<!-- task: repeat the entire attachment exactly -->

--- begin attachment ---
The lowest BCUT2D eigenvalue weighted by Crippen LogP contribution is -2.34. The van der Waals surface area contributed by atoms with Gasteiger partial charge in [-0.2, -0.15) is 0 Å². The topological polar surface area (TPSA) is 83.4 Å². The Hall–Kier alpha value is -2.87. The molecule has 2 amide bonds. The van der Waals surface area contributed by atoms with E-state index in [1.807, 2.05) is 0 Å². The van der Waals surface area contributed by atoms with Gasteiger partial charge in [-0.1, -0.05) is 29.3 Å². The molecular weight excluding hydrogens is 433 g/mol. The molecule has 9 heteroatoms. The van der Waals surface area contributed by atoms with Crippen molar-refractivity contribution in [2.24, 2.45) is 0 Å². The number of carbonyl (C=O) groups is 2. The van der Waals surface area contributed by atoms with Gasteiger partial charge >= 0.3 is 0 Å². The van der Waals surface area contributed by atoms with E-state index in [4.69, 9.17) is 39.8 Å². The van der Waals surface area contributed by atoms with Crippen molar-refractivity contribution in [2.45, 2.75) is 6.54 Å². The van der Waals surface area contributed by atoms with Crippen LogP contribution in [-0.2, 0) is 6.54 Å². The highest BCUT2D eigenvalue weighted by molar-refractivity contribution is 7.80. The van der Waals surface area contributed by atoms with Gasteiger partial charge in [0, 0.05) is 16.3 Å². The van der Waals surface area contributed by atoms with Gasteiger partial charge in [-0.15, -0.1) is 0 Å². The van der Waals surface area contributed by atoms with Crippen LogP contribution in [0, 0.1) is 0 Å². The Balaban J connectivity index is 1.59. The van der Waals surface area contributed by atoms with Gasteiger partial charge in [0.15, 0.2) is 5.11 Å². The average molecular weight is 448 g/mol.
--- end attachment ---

The lowest BCUT2D eigenvalue weighted by Crippen LogP contribution is -2.34. The van der Waals surface area contributed by atoms with Gasteiger partial charge in [-0.2, -0.15) is 0 Å². The topological polar surface area (TPSA) is 83.4 Å². The Hall–Kier alpha value is -2.87. The molecule has 2 amide bonds. The van der Waals surface area contributed by atoms with E-state index in [1.807, 2.05) is 0 Å². The van der Waals surface area contributed by atoms with Gasteiger partial charge in [-0.1, -0.05) is 29.3 Å². The molecular weight excluding hydrogens is 433 g/mol. The molecule has 9 heteroatoms. The van der Waals surface area contributed by atoms with Crippen molar-refractivity contribution in [2.24, 2.45) is 0 Å². The number of carbonyl (C=O) groups is 2. The van der Waals surface area contributed by atoms with Gasteiger partial charge >= 0.3 is 0 Å². The van der Waals surface area contributed by atoms with E-state index in [4.69, 9.17) is 39.8 Å². The van der Waals surface area contributed by atoms with Crippen molar-refractivity contribution in [2.45, 2.75) is 6.54 Å². The van der Waals surface area contributed by atoms with Crippen LogP contribution in [-0.2, 0) is 6.54 Å². The highest BCUT2D eigenvalue weighted by molar-refractivity contribution is 7.80. The van der Waals surface area contributed by atoms with Gasteiger partial charge in [0, 0.05) is 16.3 Å². The van der Waals surface area contributed by atoms with Gasteiger partial charge in [-0.15, -0.1) is 0 Å². The van der Waals surface area contributed by atoms with Crippen LogP contribution in [0, 0.1) is 0 Å². The Balaban J connectivity index is 1.59. The van der Waals surface area contributed by atoms with Gasteiger partial charge in [0.15, 0.2) is 5.11 Å². The average molecular weight is 448 g/mol.